Too Long; Don’t Read.

A Note: I didn’t enjoy writing this. You probably won’t enjoy reading this. 😀

Pt I: Define “Social Computing”

I’m given a list to read, supposedly on the subject of social computing, and then asked to define the term in my own words. The term is missing from all but two of the papers. Awesome. One article on the reading list was about a bunch of guys trolling a MUD (Multi-User Dimension), another was about how research in social computing is difficult, two more gave overviews of web 2.0 technologies (wikis, social networking sites, blogs, etc), and the last complained about dumb people on the internet. I’m supposed to give a definition of social computing based on these? Cool.

Social Computing: (noun) people on the internet.

I’m sorry. I’m being a jerk. (I’m not really sorry btw.)

Let me explain (about the definition, not my being a jerk). “Social Computing” sounds like it might relate to just about anything with people and computers. The term ‘social’ implies interpersonal communication, and the term ‘computing’ implies technology. Well, the first thing that comes to mind is the internet. Surprise. Unfortunately telephone networks, and ham radios might fit into this description. So lets restrict it to technologies that aren’t archaic. The internet. People on the internet. I’m fairly certain that when people use the term Social Computing (not that I would know based on the readings) they’re talking about facebook, privacy-concerns related to facebook, the spread of misinformation on facebook, the difficulty of doing research on facebook, and possibly other things not related to facebook. The point is, the term generally refers to online social activity. By People. Q.E.D.

Pt II: Share a Personal Story.

So one day I’m playing my favorite FPS, which we shall call AVA. You’re probably thinking to yourself “hey! This isn’t about facebook!”. Well, its not. But its online, and its social. There are mechanisms for adding/removing/showing friends, and text chat. And shooting. There’s lots of shooting. So essentially, it’s like IRC, with shooting. Any-who, I spawn a two-story, war-torn home somewhere in near-future Belarus, and rush towards the opposing base. On my way, I see a guy turning a corner, away from me. I run after him and shoot him in the back. I see two red splats that let me know I’ve landed a couple of hits. The guy crumples into a jittery-ball of limbs as the game’s physics engine fails at its only real duty, collision detection. Missing from all this is the skull and bones overlay that usually signals a kill. I assume one of my teammates has stolen it, and look up at my HUD to see who the offending asshat is. Turns out it’s me. Turns out I’ve killed the entire opposing team. All at once. With a field knife. To the head.



The red text (signaling an enemy player’s shout) floods the screen, and everyone realizes there’s a hacker in the room. We all hit tab to pull up the leader board and see that I’m listed twice, once with a score of 14-0 and again with a less impressive one. The hacker is using a name-spoofer to display another user’s name instead of his own in order to avoid getting kicked from the room. The hacker has chosen me. My team tries to kick me by issuing an in-game vote, but luckily my friend Cap’nMcSh|ttySh0T votes in my defense. The vote fails, and the face stabbings continue. The hacker’s name-spoofer changes victims and spoofs the cap’n’s name. Once per game each user can request a vote to kick a team member (by name), which must be unanimous to pass. Another vote is issued. This time against the cap’n. I vote no, a team mate questions: “WHHHYYY?? OBV HACKS! KICK!”. We inform the uneducated derp of the hacker’s deception (trying to kick the hacker by his spoofed name will kick the spoofing victim instead). Luckily, Cap’n has seen this before. He instructs the team to pull up the “Report Abuse” button and report a player who doesn’t show up on the leader board (the hacker). The hacker isn’t kicked, but his name will be put before GMs who will deliver his banishment. At this point, all but one of the enemy team has left the game, suffering negative exp as a punishment for abandoning a match. We win by default as the last enemy team member leaves the game, but win no exp for the hollow victory.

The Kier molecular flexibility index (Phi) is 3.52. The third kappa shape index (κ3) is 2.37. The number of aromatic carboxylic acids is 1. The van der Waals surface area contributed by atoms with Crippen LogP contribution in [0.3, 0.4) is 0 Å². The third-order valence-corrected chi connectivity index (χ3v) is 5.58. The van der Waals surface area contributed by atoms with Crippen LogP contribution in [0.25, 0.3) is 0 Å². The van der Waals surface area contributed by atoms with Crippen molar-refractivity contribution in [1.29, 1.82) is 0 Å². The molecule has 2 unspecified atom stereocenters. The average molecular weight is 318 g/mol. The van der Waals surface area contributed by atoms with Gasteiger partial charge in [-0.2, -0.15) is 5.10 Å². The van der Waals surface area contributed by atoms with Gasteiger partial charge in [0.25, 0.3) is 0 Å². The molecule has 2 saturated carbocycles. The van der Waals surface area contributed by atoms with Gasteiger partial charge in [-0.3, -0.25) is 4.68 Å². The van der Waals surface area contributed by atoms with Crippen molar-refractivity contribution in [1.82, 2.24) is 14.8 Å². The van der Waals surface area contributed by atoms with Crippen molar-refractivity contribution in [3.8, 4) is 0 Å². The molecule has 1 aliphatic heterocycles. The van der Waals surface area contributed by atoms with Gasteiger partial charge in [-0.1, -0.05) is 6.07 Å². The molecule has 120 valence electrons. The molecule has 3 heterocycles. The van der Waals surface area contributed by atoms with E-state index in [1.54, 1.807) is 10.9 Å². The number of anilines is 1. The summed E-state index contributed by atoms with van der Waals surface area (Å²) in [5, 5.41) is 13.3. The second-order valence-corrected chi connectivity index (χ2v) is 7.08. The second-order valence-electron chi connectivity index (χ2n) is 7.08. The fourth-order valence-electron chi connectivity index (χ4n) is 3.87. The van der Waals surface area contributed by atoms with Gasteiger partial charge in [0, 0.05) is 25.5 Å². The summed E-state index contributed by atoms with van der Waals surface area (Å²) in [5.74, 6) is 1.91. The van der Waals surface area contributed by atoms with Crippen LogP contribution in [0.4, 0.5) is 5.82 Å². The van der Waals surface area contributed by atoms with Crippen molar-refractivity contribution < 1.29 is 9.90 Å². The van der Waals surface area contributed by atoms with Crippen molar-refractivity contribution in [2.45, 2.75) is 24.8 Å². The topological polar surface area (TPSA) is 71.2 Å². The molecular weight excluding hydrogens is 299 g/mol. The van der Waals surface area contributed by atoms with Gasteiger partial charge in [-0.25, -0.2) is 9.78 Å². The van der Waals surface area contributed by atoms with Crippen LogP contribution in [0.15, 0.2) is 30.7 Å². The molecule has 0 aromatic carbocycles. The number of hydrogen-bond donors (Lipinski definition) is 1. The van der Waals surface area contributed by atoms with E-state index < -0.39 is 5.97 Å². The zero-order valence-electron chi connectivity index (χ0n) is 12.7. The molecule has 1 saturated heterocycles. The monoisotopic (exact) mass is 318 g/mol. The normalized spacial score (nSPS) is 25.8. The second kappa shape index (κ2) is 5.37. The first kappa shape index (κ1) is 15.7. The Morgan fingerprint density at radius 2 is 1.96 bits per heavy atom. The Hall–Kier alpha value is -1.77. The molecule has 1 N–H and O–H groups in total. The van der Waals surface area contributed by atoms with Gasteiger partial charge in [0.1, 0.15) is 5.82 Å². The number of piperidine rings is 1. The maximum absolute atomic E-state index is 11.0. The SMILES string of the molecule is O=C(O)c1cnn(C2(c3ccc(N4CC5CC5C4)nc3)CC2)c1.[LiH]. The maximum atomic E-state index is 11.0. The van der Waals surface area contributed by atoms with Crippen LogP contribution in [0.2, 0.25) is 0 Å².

This event took place during a rather lawless time that existed while ownership of the game was being passed from the game’s founding company to the larger, faceless Company X. Normally hacking in the game is a fairly low occurrence, with incidents quickly reported, resolved, and patched. Unfortunately, Company X had not yet begun to monitor these occurrences as closely as the founding company. As a result, hacking tools proliferated via (a website for exploit-tool distribution ). Additionally, Company X did not have the proper server-side support to handle the volume of users in the game during peak hours. This caused pings to rise, and games to drop mid-match. What company X did prioritize was the monetization of the game by adding new items, costumes, and imbalanced weapons, all of which required real-world money to purchase. Many users felt like the founding company had abandoned them, and in a game where real-world money was spent on in-game items, this felt like treason. Many users left as a result, and people who played to hang out with online-friends, found themselves without companions to play with. They too left.